HEIDELBERG, Germany — Lt. Gen. Ricardo S. Sanchez, who has been V Corps commander for more than three years — longer than any previous general — will relinquish command next week, V Corps announced Wednesday.
Sanchez will turn over command to Gen. David McKiernan, commander of U.S. Army Europe, at a ceremony at 10 a.m. next Wednesday at Campbell Barracks’ parade field.
There was no word on whether Sanchez, the highest-ranking Hispanic officer in the U.S. military — who was once considered a contender for a fourth star and command of the U.S. Southern Command — was retiring after more than 33 years in the Army.
“I can’t tell you,” Patton said. “He’s relinquishing command, and he’s going back to the States.”
Sanchez, 55, has served as the V Corps commander since June 2003, when he assumed command in Baghdad.
He also took on a second role as commander of Combined Joint Task Force-7, putting him in command of a multinational force of some 135,000 active and reserve component troops.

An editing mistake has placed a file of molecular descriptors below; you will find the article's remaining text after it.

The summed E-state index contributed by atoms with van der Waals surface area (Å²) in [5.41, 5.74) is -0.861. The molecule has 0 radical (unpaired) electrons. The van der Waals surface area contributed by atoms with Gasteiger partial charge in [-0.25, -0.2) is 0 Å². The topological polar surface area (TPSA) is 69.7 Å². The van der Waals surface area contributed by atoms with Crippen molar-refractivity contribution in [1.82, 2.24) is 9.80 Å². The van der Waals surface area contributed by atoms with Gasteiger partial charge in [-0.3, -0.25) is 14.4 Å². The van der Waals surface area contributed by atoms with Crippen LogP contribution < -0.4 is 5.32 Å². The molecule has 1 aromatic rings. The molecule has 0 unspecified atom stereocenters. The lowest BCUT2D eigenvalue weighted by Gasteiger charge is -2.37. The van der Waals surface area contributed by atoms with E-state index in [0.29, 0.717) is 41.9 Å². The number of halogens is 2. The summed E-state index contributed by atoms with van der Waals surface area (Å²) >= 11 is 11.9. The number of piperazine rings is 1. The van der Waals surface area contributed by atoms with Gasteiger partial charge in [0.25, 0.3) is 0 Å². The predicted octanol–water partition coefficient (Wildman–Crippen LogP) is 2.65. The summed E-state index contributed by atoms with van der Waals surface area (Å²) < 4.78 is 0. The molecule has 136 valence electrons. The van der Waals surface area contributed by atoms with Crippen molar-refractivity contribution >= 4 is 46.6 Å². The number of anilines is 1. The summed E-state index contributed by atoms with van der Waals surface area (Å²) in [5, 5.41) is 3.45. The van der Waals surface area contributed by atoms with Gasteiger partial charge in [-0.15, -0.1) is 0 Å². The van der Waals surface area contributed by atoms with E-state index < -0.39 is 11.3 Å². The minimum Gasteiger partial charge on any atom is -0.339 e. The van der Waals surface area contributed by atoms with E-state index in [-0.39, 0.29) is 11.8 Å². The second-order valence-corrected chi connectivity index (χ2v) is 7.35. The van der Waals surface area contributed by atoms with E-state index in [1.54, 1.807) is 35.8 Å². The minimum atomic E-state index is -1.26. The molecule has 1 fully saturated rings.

Many observers, including a variety of retired U.S. generals, have said that number of troops was insufficient to stabilize Iraq, allowed for a power vacuum and enabled the insurgency and continuing chaotic and violent conditions.
It was on Sanchez’s watch that the Abu Ghraib prison torture scandal erupted. Sanchez was cleared in various military investigations of any wrongdoing, but one report found him and other top commanders “responsible but not culpable.”
Sanchez has never addressed criticisms that have dogged him since 2004. He has repeatedly declined to comment in newspaper stories about him and did not respond to an e-mail request for an interview on Wednesday.
Lt. Gen. Pete Chiarelli is currently leading V Corps’ headquarters now deployed in Iraq, and is also commander of Multi-National Corps-Iraq.
Sanchez is a native of Rio Grande City, Texas. He graduated from Texas A&I University, Kingsville, Texas, as a distinguished military graduate and was commissioned a second lieutenant in armor in the Regular Army in 1973.